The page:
Piketty’s claims are false. He seems to have only looked at the winners on the Forbes list and did not account for people who lost wealth and dropped off the list. As one example, the world’s richest man on Forbes global list in 1987 was Yoshiaki Tsutsumi, who was worth $20 billion. His fortune plunged to just $1.2 billion in 2006, and then he dropped off the list.81
William McBride looked at changes in wealth for the 400 individuals on the 1987 Forbes U.S. list through to the 2014 list.82 He calculated the growth in wealth for the 73 people who stayed on the list, and he estimated the growth for those who dropped off by assuming that the drop‐offs had barely missed the wealth threshold for the 2014 list. With that assumption, he found that the average annual real wealth growth rate over 26 years for the people on the 1987 list was at most a meager 2.4 percent. (By contrast, the average annual real return on U.S. stocks over the decades has been about 7 percent.)83
McBride found that people on the Forbes lists who had inherited their wealth grew their fortunes more slowly than those with self‐made wealth. Active entrepreneurs often generate new wealth, but individuals on the lists who had inherited did not earn outsized returns—instead, their wealth was eaten away over time, as noted, by taxes, consumption, philanthropy, and sometimes bad investment choices.
As many older fortunes decline, new fortunes are being made by entrepreneurs. Among those on the Forbes 2018 list, 43 percent were new in the prior 10 years. Many of the new billionaires have impressive achievements in building companies:
- Jensen Huang cofounded graphics chipmaker Nvidia, which has revenues of $10 billion.
- Shahid Khan built automotive parts maker Flex‐N‐Gate, which has revenues of $8 billion.
- Judy Faulkner founded medical records software firm Epic Systems, which has revenues of about $3 billion and supports the records of 230 million patients.
- Acton and Koum cofounded WhatsApp, which provides free phone service globally for 1.5 billion users, as noted.
- Reinhold Schmieding founded Arthrex, a surgical tools company that has developed many new products and has revenues of more than $2 billion.
- Robert Pera founded wireless equipment maker Ubiquiti Networks, which specializes in bringing low‐cost internet access to rural areas.
- Thai Lee built business IT provider SHI International, which has revenues of $9 billion. Like Huang, Khan, and Koum, Lee is an immigrant to the United States.
Steven Kaplan and Joshua Rauh found that the share of the Forbes 400 who are self‐made rose from 40 percent in 1982 to 69 percent by 2011.84 Forbes staff writer Luisa Kroll measured a similar increase and noted, “the number of Forbes 400 members who have forged their own path, using entrepreneurial capitalism as a means to attain a vast fortune, has increased dramatically.”85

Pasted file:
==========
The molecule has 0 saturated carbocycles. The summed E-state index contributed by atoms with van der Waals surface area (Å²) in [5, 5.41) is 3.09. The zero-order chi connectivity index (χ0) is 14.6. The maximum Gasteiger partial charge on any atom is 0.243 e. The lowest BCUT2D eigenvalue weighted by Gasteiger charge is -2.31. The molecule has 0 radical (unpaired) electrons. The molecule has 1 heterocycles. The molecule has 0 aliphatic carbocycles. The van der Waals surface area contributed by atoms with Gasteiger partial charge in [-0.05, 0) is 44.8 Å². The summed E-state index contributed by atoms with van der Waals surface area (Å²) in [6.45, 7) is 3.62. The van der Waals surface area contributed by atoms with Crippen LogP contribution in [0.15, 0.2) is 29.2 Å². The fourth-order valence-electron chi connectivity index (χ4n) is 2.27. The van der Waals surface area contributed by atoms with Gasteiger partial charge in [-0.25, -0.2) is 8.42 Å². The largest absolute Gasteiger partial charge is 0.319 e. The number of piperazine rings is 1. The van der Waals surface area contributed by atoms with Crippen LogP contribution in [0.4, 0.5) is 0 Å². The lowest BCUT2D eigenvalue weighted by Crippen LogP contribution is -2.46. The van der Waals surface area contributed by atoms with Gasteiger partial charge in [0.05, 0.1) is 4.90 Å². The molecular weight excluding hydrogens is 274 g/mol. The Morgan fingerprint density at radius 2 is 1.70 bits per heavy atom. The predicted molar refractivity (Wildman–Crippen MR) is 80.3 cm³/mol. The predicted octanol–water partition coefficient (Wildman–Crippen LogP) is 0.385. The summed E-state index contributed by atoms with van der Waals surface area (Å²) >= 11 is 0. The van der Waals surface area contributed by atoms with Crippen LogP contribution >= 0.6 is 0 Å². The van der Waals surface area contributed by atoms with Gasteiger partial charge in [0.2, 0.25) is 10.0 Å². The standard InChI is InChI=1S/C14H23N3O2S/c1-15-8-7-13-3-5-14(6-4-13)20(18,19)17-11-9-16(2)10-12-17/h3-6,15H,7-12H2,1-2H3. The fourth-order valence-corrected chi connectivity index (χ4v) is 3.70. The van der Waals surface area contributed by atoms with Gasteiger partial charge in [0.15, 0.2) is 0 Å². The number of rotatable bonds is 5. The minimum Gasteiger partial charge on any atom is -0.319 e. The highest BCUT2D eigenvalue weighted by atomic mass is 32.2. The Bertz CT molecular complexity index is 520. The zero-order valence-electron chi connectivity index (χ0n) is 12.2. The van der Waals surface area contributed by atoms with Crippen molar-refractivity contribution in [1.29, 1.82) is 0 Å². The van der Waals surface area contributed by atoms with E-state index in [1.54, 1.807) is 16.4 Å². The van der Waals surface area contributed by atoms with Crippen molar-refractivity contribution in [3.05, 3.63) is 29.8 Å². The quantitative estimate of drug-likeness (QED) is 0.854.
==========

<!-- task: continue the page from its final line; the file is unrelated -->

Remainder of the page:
The Forbes list of global billionaires shows a similar pattern. Self‐made wealth is displacing inherited wealth in most countries, and that pattern is particularly pronounced in the United States. A Peterson Institute for International Economics study examined the Forbes global lists and found that “among advanced countries, the share of self‐made billionaires has been expanding most rapidly in the United States.”86
Other analyses of the wealthy show similar patterns. On a Bloomberg’s list of the 100 wealthiest Americans in 2013, 73 are self‐made and 27 have inherited wealth. A substantial share of wealthy individuals had humble origins. On the Bloomberg list, 18 had no college degree.87 On the Forbes 400 list, 20 percent grew up poor. Rags‐to‐riches stories are not uncommon.
Wealth‑X has created a database of the world’s richest people. On its list of 2,604 billionaires, 56 percent are self‐made, 31 percent are partly self‐made, and 13 percent have purely inherited wealth.88 On its broader list of people with more than $30 million in net wealth, 68 percent are self‐made, 24 percent are partly self‐made, and just 8 percent inherited all of their wealth.89
Other studies confirm the importance of self‐made wealth in today’s economy:
- BMO Private Bank found that 67 percent of Americans with $1 million or more in investible assets are self‐made.90
- U.S. Trust found that 70 percent of individuals with investable assets of more than $3 million grew up in middle‐ or lower‐income households.91
- Wolff and Maury Gittleman found that just 15 percent of the top 1 percent’s wealth was inherited in 2007, down from 23 percent in 1989.92
- Lena Edlund and Kopczuk found that the importance of inherited wealth at the top in the United States has been declining since the 1970s based on an analysis of estate tax returns.93
- Tino Sanandaji found that “self‐employed business owners account for an astonishing 70 percent of the wealth of the top 0.1 percent” in 2010.94
- Economists at the Federal Reserve Bank of Chicago found that one‐third of all household wealth in the United States is owned by self‐employed people who actively manage their businesses.95
In sum, the wealthiest Americans are not idle rentiers, as some critics suggest. Rather, as Kopczuk found, “those in the top 1 percent of the U.S. income and wealth distribution have less reliance on capital income and inherited wealth, and more reliance on income related to labor, than several decades ago.”96
Far from being idle, many of the wealthiest people in our society create new products, generate competition in markets, and drive down consumer prices. Their innovations have been diffused across the economy and benefited many millions of people. Most Americans understand this. A 2019 poll found that 69 percent of the public agrees that billionaires “earned their wealth by creating value for others like inventing new technologies or starting businesses that improve lives.”97